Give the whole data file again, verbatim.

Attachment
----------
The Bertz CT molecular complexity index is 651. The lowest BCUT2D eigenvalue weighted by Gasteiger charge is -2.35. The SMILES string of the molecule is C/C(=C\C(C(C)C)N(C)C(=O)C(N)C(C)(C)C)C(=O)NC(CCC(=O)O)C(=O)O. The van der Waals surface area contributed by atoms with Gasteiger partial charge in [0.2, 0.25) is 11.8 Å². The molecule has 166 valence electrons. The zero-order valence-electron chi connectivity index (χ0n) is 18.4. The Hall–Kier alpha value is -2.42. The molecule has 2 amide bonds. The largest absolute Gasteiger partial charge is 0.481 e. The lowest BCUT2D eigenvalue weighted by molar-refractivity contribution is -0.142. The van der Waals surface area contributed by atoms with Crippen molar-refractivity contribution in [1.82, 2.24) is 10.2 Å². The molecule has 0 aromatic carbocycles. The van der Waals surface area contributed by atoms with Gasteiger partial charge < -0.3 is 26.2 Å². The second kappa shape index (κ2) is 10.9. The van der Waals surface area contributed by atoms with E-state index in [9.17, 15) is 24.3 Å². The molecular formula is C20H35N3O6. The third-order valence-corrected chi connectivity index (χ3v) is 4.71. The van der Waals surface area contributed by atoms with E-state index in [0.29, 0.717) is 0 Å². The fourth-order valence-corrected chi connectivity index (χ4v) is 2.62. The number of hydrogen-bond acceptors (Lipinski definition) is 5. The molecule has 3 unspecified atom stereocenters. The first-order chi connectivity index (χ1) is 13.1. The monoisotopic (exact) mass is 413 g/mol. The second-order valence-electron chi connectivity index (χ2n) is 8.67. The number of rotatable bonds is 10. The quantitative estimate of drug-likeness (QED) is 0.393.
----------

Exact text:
The Bertz CT molecular complexity index is 651. The lowest BCUT2D eigenvalue weighted by Gasteiger charge is -2.35. The SMILES string of the molecule is C/C(=C\C(C(C)C)N(C)C(=O)C(N)C(C)(C)C)C(=O)NC(CCC(=O)O)C(=O)O. The van der Waals surface area contributed by atoms with Gasteiger partial charge in [0.2, 0.25) is 11.8 Å². The molecule has 166 valence electrons. The zero-order valence-electron chi connectivity index (χ0n) is 18.4. The Hall–Kier alpha value is -2.42. The molecule has 2 amide bonds. The largest absolute Gasteiger partial charge is 0.481 e. The lowest BCUT2D eigenvalue weighted by molar-refractivity contribution is -0.142. The van der Waals surface area contributed by atoms with Crippen molar-refractivity contribution in [1.82, 2.24) is 10.2 Å². The molecule has 0 aromatic carbocycles. The van der Waals surface area contributed by atoms with Gasteiger partial charge < -0.3 is 26.2 Å². The second kappa shape index (κ2) is 10.9. The van der Waals surface area contributed by atoms with E-state index in [9.17, 15) is 24.3 Å². The molecular formula is C20H35N3O6. The third-order valence-corrected chi connectivity index (χ3v) is 4.71. The van der Waals surface area contributed by atoms with E-state index in [0.29, 0.717) is 0 Å². The fourth-order valence-corrected chi connectivity index (χ4v) is 2.62. The number of hydrogen-bond acceptors (Lipinski definition) is 5. The molecule has 3 unspecified atom stereocenters. The first-order chi connectivity index (χ1) is 13.1. The monoisotopic (exact) mass is 413 g/mol. The second-order valence-electron chi connectivity index (χ2n) is 8.67. The number of rotatable bonds is 10. The quantitative estimate of drug-likeness (QED) is 0.393.